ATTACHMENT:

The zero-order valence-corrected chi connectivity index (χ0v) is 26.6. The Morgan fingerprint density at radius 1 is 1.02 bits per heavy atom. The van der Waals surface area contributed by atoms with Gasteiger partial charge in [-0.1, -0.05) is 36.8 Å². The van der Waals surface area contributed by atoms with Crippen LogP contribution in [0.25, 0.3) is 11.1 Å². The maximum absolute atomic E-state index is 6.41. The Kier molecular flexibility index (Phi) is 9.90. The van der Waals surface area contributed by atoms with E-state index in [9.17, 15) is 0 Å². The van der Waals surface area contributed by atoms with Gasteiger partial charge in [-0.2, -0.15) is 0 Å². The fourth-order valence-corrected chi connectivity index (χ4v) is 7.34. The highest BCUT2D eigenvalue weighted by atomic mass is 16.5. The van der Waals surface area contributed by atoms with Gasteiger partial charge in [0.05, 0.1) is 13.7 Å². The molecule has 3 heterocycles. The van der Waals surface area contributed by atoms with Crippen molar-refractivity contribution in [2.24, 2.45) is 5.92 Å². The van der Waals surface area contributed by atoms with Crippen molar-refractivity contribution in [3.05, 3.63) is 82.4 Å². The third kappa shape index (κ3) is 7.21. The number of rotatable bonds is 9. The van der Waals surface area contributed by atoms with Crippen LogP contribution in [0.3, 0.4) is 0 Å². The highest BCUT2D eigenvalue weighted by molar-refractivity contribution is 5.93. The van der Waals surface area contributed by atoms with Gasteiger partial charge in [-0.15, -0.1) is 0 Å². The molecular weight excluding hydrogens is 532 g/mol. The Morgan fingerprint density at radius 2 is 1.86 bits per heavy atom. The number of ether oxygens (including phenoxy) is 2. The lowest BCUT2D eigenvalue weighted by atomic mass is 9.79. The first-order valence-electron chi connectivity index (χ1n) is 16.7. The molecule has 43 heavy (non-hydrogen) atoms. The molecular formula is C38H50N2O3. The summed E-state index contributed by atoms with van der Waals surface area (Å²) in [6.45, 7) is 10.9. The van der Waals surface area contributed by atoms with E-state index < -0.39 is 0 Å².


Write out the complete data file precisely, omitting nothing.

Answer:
The zero-order valence-corrected chi connectivity index (χ0v) is 26.6. The Morgan fingerprint density at radius 1 is 1.02 bits per heavy atom. The van der Waals surface area contributed by atoms with Gasteiger partial charge in [-0.1, -0.05) is 36.8 Å². The van der Waals surface area contributed by atoms with Crippen LogP contribution in [0.25, 0.3) is 11.1 Å². The maximum absolute atomic E-state index is 6.41. The Kier molecular flexibility index (Phi) is 9.90. The van der Waals surface area contributed by atoms with E-state index in [9.17, 15) is 0 Å². The van der Waals surface area contributed by atoms with Gasteiger partial charge in [-0.2, -0.15) is 0 Å². The fourth-order valence-corrected chi connectivity index (χ4v) is 7.34. The highest BCUT2D eigenvalue weighted by atomic mass is 16.5. The van der Waals surface area contributed by atoms with Gasteiger partial charge in [0.05, 0.1) is 13.7 Å². The molecule has 3 heterocycles. The van der Waals surface area contributed by atoms with Crippen molar-refractivity contribution in [2.24, 2.45) is 5.92 Å². The van der Waals surface area contributed by atoms with Crippen molar-refractivity contribution in [3.05, 3.63) is 82.4 Å². The third kappa shape index (κ3) is 7.21. The number of rotatable bonds is 9. The van der Waals surface area contributed by atoms with Crippen LogP contribution in [0.3, 0.4) is 0 Å². The highest BCUT2D eigenvalue weighted by molar-refractivity contribution is 5.93. The van der Waals surface area contributed by atoms with Gasteiger partial charge in [-0.15, -0.1) is 0 Å². The molecular weight excluding hydrogens is 532 g/mol. The Morgan fingerprint density at radius 2 is 1.86 bits per heavy atom. The number of ether oxygens (including phenoxy) is 2. The lowest BCUT2D eigenvalue weighted by atomic mass is 9.79. The first-order valence-electron chi connectivity index (χ1n) is 16.7. The molecule has 43 heavy (non-hydrogen) atoms. The molecular formula is C38H50N2O3. The summed E-state index contributed by atoms with van der Waals surface area (Å²) in [6.45, 7) is 10.9. The van der Waals surface area contributed by atoms with E-state index < -0.39 is 0 Å².